How do you treat heavy metal poisoning

Heavy metal poisoning

1 definition

A Heavy metal poisoning is poisoning caused by the ingestion of heavy metals such as lead, cadmium, mercury, thallium or polonium.

2 background

The term "heavy metal" is not clearly defined in chemistry. As a rule, this includes all base metals with a density of more than 5 g / cm³. These heavy metals include some metals that are essential for humans in small amounts as trace elements, such as iron or copper.

3 examples

Heavy metal poisoning includes:

Arsenic is a semi-metal, but arsenic poisoning can also be counted as heavy metal poisoning in a broader sense.

4 toxicology

The pathomechanism of heavy metal poisoning depends on the triggering agent. In many cases, however, the toxic effect of heavy metals is due to their ability to form complexes with proteins. Heavy metals react with functional groups such as -SH, -OH, -COOH or NH2 and thus impair the function of many proteins. In addition, they can displace other cations from the catalytic center of enzymes.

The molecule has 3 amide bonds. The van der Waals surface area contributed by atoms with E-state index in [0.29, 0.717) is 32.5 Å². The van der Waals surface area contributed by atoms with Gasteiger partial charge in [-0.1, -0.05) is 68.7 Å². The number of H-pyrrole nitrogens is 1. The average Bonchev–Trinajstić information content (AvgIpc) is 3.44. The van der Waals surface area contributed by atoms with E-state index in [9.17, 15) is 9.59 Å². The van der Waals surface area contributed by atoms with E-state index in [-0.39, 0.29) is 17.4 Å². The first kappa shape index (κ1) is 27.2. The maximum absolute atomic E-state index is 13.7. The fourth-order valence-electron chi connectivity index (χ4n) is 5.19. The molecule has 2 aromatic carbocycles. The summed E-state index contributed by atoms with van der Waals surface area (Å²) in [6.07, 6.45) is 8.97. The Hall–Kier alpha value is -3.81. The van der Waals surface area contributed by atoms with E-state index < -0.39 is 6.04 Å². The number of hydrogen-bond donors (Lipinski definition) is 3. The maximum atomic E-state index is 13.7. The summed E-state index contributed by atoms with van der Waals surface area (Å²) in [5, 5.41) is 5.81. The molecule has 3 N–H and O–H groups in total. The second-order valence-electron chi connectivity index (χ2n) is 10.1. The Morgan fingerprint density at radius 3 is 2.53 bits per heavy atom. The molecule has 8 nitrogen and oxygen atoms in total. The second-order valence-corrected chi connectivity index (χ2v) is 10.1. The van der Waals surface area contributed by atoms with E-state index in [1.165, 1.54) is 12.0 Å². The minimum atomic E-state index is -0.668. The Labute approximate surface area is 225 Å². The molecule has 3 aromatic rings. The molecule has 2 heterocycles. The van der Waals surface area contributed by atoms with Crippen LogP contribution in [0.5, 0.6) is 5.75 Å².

5 symptoms

The symptoms of heavy metal poisoning can vary greatly, depending on the metal responsible, as many heavy metals have a different organotropy that is characteristic of them. This organotropy usually determines the clinical picture. Thallium, for example, accumulates in the heart's excitation system and thus leads to cardiac arrhythmias. Iron is deposited in the kidneys and liver and causes organ damage here.

6 therapy

In the treatment of heavy metal poisoning, the focus is on chelating agents (e.g. deferoxamine), which bind heavy metal ions and are then eliminated from the body together with them.